|Identifier:||GilU||Number of units in system:|
|Geographical Level:||8 (Higher-level District)|
|ADL Feature Type:||countries, 3rd order divisions|
|Is a status within:||Poor Law Union/Reg. District|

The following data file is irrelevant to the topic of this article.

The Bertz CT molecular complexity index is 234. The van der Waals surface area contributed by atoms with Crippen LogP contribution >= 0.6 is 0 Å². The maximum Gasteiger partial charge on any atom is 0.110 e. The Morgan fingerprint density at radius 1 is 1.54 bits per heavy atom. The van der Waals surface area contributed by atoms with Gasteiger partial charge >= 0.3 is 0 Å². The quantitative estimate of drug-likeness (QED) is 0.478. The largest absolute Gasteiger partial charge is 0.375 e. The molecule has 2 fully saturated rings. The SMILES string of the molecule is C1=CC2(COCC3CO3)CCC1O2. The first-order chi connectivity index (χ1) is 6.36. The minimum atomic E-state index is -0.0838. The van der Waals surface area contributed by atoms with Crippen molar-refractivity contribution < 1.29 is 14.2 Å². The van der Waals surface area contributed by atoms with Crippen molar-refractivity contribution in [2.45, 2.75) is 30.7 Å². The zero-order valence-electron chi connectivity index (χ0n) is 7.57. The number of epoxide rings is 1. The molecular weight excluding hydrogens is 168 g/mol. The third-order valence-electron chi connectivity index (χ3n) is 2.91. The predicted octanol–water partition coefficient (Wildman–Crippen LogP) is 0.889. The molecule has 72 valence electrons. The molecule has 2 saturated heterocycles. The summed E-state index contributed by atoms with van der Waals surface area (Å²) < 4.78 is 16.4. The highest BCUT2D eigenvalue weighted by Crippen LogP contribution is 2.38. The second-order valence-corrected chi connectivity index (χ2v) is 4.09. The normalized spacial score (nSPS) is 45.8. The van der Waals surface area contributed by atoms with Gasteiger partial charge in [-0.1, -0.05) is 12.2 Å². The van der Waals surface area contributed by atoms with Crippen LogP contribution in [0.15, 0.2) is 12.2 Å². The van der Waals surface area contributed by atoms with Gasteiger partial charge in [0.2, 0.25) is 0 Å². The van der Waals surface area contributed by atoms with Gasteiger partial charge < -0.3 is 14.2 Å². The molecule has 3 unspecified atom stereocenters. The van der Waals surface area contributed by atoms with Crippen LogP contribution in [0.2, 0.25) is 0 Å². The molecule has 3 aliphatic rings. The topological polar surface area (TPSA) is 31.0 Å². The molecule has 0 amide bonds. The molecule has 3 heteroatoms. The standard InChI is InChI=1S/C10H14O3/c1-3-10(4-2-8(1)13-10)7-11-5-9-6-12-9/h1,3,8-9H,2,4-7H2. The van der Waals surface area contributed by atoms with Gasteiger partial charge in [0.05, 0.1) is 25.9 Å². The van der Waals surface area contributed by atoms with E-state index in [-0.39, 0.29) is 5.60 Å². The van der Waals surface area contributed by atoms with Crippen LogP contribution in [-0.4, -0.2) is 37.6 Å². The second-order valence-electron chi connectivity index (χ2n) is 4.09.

The Gilbert Act (1782(22 Geo.III,c.83)) enabled parishes to unite for the purpose of monitoring their poor within a common workhouse, "provided that no parish was distant more than ten miles from the intended site of the Poorhouse"(Lipman, 1949, p.39). These workhouses were controlled by the Justices, who would also appoint a permanent Governor and a Visitor of the Workhouse. There was a general dislike of the Gilbert Act, mainly due to the clause that "required the provision of work if the applicant for relief was unemployed, yet forbade it to be given to the Workhouse"(Lipman, 1949, p.40). Thirteen years later, Sir William Young's Act (1795(36 Geo.III, c.23)) allowed Justices to order domiciliary relief and introduced the 'Speenhamland System', a method of giving poor relief that was based on the price of bread and size of a labourer's family. Before 1834, a large number of Local Acts were passed, as well as numerous adaptations of the Gilbert Act, leading to the creation of 65 Gilbert Act Unions.